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Lucas Glover leads with an opening round of 66

U.S. Open champion Lucas Glover played 26 tournaments last year and made only two eagles. It only took him nine holes in the new season to match that total, and the timing could not have been better.

The start of the season-opening SBS Championship was not something Glover envisioned. He hit a 3-wood so weakly that while most players had a wedge to the green, he was hitting 4-iron. And he didn’t hit that one very well, for it sailed to the right and disappeared into the native grasses, a simple recipe for a double bogey.

“I should have stayed home,” Glover said Thursday.

Good thing he was kidding, because he would have missed an amazing turnaround that featured two eagles and four straight birdies, a nine-hole stretch that he played in 9-under par and led him to a 7-under 66 and a one-shot lead.

“Any time you have a stretch like that, it gives you confidence because something is there,” Glover said.

His final birdie on the par-5 18th, pitching to within a foot of the cup, put him atop the leaderboard over Martin Laird, Nathan Green, Matt Kuchar, Nick Watney and Dustin Johnson.

British Open champion Stewart Cink and Masters champion Angel Cabrera were among those at 68. Defending champion Geoff Ogilvy had a late bogey for a 68.

With a 28-man field at Kapalua, it remained relatively tight from top-to-bottom.

Heath Slocum (75) and Mark Wilson (74) were the only players who failed to break par on a breezy day above the Pacific Ocean. Even so, a nine-shot difference between first and worst is unusual.

The first tournament of the year with such a small field usually brings a mixed bag of games. Some players are rusty, others still feel as though they’re on vacation with no cut and stunning beauty of Maui, and some can’t quite figure out how to handle a Plantation course carved out of a mountain that requires imagination to get the ball close on greens with such severe grain.

Glover has not been to Kapalua since 2006, when he won at Disney by holing a bunker shot on the last hole. His start that year didn’t inspire much confidence, either—bogey, bogey, bogey, bogey until he recovered with a 74.

This was different.

It started with a huge drive down the right side of the fifth fairway that left him only a 6-iron to the green, which he hit to 18 feet. Then came a 374-yard drive down the hill for a simple up-and-down for birdie, and he closed out his front nine with a 3-wood to about 30 feet on the par-5 ninth for yet another eagle.

“I’m pretty pleased, obviously, to make a couple of eagles and get the ball rolling,” he said.

Even better golf followed—four straight birdies, including a 35-footer across the 11th green. Perhaps the most unusual aspect of his round is how his brilliant stretch of golf ended. From the front of the par-4 14th green, he chipped weakly to 8 feet and missed the birdie putt, then missed a 3-foot birdie on the par-5 15th.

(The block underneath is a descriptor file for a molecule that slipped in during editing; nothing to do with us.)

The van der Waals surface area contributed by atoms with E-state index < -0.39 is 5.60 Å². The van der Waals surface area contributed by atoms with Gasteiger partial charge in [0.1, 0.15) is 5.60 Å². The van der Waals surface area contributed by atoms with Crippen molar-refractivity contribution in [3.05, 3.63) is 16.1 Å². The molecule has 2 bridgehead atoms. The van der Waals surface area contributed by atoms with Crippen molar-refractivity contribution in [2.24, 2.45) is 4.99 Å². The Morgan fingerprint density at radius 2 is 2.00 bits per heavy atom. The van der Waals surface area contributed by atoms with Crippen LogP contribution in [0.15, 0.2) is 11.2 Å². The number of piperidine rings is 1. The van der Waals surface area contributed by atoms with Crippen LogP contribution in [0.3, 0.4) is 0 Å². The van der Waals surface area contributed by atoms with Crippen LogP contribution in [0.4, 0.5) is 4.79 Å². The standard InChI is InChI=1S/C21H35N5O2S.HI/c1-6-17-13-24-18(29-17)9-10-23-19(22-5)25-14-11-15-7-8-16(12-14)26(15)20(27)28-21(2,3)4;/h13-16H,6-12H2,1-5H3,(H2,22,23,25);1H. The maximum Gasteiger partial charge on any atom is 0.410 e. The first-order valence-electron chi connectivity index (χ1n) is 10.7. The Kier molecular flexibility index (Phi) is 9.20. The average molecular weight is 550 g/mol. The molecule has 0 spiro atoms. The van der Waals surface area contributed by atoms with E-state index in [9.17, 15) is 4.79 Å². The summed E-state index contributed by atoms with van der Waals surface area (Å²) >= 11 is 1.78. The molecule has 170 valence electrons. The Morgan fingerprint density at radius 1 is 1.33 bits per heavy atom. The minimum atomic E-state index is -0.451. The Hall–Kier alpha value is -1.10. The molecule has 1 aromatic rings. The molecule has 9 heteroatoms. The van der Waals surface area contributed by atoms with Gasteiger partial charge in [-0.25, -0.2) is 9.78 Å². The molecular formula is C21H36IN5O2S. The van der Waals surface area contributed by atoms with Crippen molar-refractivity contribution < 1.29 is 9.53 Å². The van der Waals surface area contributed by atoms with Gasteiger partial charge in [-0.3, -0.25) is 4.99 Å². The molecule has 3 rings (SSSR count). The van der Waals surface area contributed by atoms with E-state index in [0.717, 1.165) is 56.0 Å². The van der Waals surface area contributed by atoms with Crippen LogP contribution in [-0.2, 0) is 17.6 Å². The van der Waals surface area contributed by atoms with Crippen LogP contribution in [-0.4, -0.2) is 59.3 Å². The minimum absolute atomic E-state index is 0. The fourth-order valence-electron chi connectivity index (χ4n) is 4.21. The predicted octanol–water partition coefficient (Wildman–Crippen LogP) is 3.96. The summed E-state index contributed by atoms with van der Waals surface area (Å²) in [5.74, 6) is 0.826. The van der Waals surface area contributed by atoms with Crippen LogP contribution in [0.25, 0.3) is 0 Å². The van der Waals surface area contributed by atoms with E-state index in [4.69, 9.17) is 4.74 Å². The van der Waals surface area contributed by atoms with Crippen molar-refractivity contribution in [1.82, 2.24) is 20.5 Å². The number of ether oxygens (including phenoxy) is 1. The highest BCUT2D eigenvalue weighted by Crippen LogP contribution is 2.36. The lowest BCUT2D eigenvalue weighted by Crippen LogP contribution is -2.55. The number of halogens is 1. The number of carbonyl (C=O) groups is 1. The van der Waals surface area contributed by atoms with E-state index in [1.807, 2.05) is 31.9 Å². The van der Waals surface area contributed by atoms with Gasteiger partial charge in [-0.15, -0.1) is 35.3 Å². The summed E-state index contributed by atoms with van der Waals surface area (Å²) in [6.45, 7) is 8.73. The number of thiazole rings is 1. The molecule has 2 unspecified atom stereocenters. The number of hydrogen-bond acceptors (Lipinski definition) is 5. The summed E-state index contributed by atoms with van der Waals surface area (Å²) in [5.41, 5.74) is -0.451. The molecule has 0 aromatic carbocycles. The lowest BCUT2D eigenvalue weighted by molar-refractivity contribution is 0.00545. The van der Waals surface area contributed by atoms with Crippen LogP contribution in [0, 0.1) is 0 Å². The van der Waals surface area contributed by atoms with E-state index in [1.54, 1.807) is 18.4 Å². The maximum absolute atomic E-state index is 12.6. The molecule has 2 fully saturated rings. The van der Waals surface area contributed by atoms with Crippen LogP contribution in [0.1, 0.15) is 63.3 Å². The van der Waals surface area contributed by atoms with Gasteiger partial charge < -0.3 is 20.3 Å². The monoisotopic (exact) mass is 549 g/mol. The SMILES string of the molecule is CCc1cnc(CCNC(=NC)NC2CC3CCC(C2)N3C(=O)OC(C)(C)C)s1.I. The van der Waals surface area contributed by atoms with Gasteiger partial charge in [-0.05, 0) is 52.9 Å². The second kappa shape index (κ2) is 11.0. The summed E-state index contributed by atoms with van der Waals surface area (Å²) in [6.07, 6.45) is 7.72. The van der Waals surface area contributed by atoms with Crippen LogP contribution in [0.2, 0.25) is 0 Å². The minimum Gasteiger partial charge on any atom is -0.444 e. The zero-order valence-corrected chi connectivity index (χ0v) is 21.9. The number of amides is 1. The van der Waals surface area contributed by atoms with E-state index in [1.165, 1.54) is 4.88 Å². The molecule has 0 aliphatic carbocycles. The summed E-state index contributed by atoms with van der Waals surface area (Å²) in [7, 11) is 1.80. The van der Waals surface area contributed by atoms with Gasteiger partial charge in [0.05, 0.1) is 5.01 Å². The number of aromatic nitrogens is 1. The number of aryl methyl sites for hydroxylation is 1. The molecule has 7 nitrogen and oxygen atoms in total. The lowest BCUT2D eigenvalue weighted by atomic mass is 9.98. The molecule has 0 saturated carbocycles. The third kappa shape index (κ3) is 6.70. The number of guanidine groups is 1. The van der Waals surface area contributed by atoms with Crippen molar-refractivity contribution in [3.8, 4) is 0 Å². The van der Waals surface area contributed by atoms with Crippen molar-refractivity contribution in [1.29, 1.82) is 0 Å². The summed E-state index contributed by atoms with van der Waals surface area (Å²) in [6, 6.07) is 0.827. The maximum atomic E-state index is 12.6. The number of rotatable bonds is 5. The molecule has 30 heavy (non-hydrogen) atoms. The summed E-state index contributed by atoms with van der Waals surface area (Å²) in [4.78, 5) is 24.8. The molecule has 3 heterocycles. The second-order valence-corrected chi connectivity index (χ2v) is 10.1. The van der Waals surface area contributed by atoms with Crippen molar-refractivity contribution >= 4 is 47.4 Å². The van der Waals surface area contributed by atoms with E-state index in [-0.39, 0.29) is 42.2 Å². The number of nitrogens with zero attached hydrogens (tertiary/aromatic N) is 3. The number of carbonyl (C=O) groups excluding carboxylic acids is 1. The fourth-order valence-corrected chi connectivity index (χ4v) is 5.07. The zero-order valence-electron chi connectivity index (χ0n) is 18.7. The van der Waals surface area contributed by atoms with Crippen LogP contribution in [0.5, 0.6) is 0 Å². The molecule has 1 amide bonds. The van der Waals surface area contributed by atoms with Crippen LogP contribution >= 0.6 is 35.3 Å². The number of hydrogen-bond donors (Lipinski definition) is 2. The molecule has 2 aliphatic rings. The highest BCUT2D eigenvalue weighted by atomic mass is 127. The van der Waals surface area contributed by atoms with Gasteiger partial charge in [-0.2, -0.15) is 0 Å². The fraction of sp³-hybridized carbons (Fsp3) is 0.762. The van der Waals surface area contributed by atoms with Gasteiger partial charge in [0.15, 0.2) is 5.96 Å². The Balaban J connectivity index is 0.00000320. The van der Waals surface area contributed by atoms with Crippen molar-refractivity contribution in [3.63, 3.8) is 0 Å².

Think he was in any mood to complain?

“No big deal,” Glover said.

It still added to a 66, and Glover felt as though he played that well.

Otherwise, it was a typical start to another PGA Tour season, even as questions linger about Tiger Woods and when he will return from the crisis in his personal life that has put golf in the mainstream media for reasons few ever imagined.

Green felt particularly good after his worst shot of the day. He hit it left of the green on the par-3 eighth and tried to play it from the weeds, but the thick grass grabbed the hosel of the club and pulled it straight to the left. Green feared it was going to take the head off a woman, one of about 10 people in his gallery, but it hit her in the arm.

“I actually said, ‘Sorry,’ while the ball was still on the club face,” Green said.

From some 30 yards beyond the green, he chipped to 6 feet and got out with a bogey.

“That’s the stuff I wasn’t doing much at all last year,” Green said. “If I had a slightly good break like that, I wouldn’t make the most of it. I wouldn’t manage to get it up and down.”

He settled down after that with four birdies on the back nine.

Johnson had eight birdies to offset a few mistakes, which are expected this time of the year. Laird had the honor of hitting the opening tee shot of the 2010 season, and he split the middle of the fairway, which isn’t hard to do since it’s about 80 yards wide.

Watney played with Johnson, and both kept it pretty simple.

“It was just really—I hate saying it—an easy day out here,” Watney said.

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